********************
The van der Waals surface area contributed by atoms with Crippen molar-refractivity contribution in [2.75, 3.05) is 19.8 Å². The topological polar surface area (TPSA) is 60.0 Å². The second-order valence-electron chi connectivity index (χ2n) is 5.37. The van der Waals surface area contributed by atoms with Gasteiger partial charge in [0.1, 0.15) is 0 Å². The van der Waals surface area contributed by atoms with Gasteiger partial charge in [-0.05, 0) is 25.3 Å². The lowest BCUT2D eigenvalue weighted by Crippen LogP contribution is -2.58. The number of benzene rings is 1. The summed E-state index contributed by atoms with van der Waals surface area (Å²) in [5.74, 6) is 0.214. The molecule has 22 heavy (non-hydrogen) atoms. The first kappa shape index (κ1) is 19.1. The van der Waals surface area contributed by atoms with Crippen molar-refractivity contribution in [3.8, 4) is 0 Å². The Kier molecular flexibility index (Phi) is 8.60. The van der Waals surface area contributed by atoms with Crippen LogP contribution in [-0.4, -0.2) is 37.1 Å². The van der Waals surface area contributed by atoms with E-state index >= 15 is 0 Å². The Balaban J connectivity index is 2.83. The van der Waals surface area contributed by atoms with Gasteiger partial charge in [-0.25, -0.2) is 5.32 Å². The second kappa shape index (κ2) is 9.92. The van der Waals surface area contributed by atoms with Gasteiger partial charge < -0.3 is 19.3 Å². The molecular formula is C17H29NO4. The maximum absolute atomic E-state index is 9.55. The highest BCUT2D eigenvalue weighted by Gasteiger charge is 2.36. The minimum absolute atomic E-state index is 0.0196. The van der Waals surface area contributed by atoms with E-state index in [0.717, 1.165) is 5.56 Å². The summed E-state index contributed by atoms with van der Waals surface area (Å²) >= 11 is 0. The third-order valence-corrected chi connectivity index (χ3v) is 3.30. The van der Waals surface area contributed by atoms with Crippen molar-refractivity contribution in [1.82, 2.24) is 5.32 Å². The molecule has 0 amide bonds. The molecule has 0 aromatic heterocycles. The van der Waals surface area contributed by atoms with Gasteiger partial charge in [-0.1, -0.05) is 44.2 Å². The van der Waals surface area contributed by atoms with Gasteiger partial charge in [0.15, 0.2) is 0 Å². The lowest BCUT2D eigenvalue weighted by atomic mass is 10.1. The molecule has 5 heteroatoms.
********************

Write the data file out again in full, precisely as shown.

The van der Waals surface area contributed by atoms with Crippen molar-refractivity contribution in [2.75, 3.05) is 19.8 Å². The topological polar surface area (TPSA) is 60.0 Å². The second-order valence-electron chi connectivity index (χ2n) is 5.37. The van der Waals surface area contributed by atoms with Gasteiger partial charge in [0.1, 0.15) is 0 Å². The van der Waals surface area contributed by atoms with Gasteiger partial charge in [-0.05, 0) is 25.3 Å². The lowest BCUT2D eigenvalue weighted by Crippen LogP contribution is -2.58. The number of benzene rings is 1. The summed E-state index contributed by atoms with van der Waals surface area (Å²) in [5.74, 6) is 0.214. The molecule has 22 heavy (non-hydrogen) atoms. The first kappa shape index (κ1) is 19.1. The van der Waals surface area contributed by atoms with Crippen molar-refractivity contribution in [3.8, 4) is 0 Å². The Kier molecular flexibility index (Phi) is 8.60. The van der Waals surface area contributed by atoms with Crippen LogP contribution in [-0.4, -0.2) is 37.1 Å². The van der Waals surface area contributed by atoms with E-state index >= 15 is 0 Å². The Balaban J connectivity index is 2.83. The van der Waals surface area contributed by atoms with Gasteiger partial charge in [-0.25, -0.2) is 5.32 Å². The second kappa shape index (κ2) is 9.92. The van der Waals surface area contributed by atoms with Gasteiger partial charge < -0.3 is 19.3 Å². The molecular formula is C17H29NO4. The maximum absolute atomic E-state index is 9.55. The highest BCUT2D eigenvalue weighted by Gasteiger charge is 2.36. The minimum absolute atomic E-state index is 0.0196. The van der Waals surface area contributed by atoms with E-state index in [0.717, 1.165) is 5.56 Å². The summed E-state index contributed by atoms with van der Waals surface area (Å²) >= 11 is 0. The third-order valence-corrected chi connectivity index (χ3v) is 3.30. The van der Waals surface area contributed by atoms with Crippen molar-refractivity contribution in [1.82, 2.24) is 5.32 Å². The molecule has 0 amide bonds. The molecule has 0 aromatic heterocycles. The van der Waals surface area contributed by atoms with Gasteiger partial charge in [-0.1, -0.05) is 44.2 Å². The van der Waals surface area contributed by atoms with Gasteiger partial charge in [0.15, 0.2) is 0 Å². The lowest BCUT2D eigenvalue weighted by atomic mass is 10.1. The molecule has 5 heteroatoms.